June 29, 2022


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In spring 2023, the EU could begin to enforce rules that regulate Big Tech.

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In spring 2023, the EU could begin to enforce rules that regulate Big Tech

Margrethe Vestager, executive vice president of the Commission, announced that the European Union will begin enforcement of the Digital Markets Act in spring 2023. This was first reported

by TechCrunch. Vestager stated earlier that the new antitrust legislation which introduces new rules to limit the power of Big Tech could be implemented as soon as October this year.

Vestager stated that the DMA would enter into effect next spring and that we are preparing for enforcement as soon the first notifications come in.” Vestager made this statement during her speech at ICN. TechCrunch noted Vestager’s suggestion that the Commission would be ready to take action against violations by “gatekeepers”, which is a category that includes Meta and Apple, Google, Microsoft, Microsoft, and Amazon, as soon as the laws are in force.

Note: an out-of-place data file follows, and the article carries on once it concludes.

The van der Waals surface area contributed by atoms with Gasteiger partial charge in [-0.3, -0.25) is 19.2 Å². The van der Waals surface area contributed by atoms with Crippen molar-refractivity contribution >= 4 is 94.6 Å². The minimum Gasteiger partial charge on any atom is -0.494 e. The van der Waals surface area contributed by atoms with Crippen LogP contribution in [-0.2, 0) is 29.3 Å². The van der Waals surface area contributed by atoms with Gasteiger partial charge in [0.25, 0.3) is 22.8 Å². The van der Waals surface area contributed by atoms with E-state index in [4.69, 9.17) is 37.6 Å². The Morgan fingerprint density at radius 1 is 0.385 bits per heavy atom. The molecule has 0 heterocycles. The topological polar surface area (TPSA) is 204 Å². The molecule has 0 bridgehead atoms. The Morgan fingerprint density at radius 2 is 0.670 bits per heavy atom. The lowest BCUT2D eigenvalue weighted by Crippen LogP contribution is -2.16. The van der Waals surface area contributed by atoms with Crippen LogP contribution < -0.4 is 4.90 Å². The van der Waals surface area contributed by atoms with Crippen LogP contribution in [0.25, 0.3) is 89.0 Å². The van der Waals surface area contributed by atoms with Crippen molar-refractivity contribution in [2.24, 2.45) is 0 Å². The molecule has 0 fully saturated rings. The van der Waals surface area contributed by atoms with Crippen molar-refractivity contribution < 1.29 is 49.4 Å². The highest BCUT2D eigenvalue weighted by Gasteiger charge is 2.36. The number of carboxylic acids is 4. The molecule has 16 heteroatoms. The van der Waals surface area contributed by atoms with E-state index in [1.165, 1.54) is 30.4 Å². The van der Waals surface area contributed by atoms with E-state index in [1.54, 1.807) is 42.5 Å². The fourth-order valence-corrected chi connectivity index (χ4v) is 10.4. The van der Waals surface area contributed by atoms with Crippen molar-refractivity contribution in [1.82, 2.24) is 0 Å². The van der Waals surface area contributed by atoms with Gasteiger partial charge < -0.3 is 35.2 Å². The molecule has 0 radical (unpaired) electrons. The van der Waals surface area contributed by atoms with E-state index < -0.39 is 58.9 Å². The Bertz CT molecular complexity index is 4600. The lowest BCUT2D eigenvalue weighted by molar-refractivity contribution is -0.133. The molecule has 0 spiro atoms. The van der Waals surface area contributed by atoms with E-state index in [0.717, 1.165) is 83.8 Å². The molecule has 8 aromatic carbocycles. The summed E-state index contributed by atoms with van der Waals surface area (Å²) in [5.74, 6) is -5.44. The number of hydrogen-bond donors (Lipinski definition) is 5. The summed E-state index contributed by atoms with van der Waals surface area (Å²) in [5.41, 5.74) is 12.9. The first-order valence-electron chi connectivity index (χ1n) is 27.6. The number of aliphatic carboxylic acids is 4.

The DMA, which is still awaiting final approval by the Council and Parliament defines gatekeepers to be companies with a market capitalization exceeding EUR75 billion ($82billion) and that own a social media platform or app with at least 45,000,000 monthly users. If found violating the DMA’s rules these entities could face fines up to 10% of their total worldwide turnover for the preceding year. A fee that could rise to 20% in the event of a second offense.

The DMA will give gatekeepers three months to report their status to the Commission. After that, they can wait up to two months for confirmation from the EU. The delay in enforcement of the DMA could mean that there won’t be any real battles between Big Tech and the EU until 2023.

“This is the next chapter. Vestager explained that it requires a lot more concrete preparations. It’s all about creating new structures within the Commission… It is about hiring staff. It is about setting up the IT systems. It involves drafting additional legal texts regarding procedures and notification forms. We are currently preparing for these tasks and will be able to present the new structures as soon as possible.

The delay in the DMA’s enforcement may give the Commission more time for preparation, but TechCrunch warns that the delay could be a catalyst for criticism if the Commission does not address major violations that occurred between now and when the DMA is made law.

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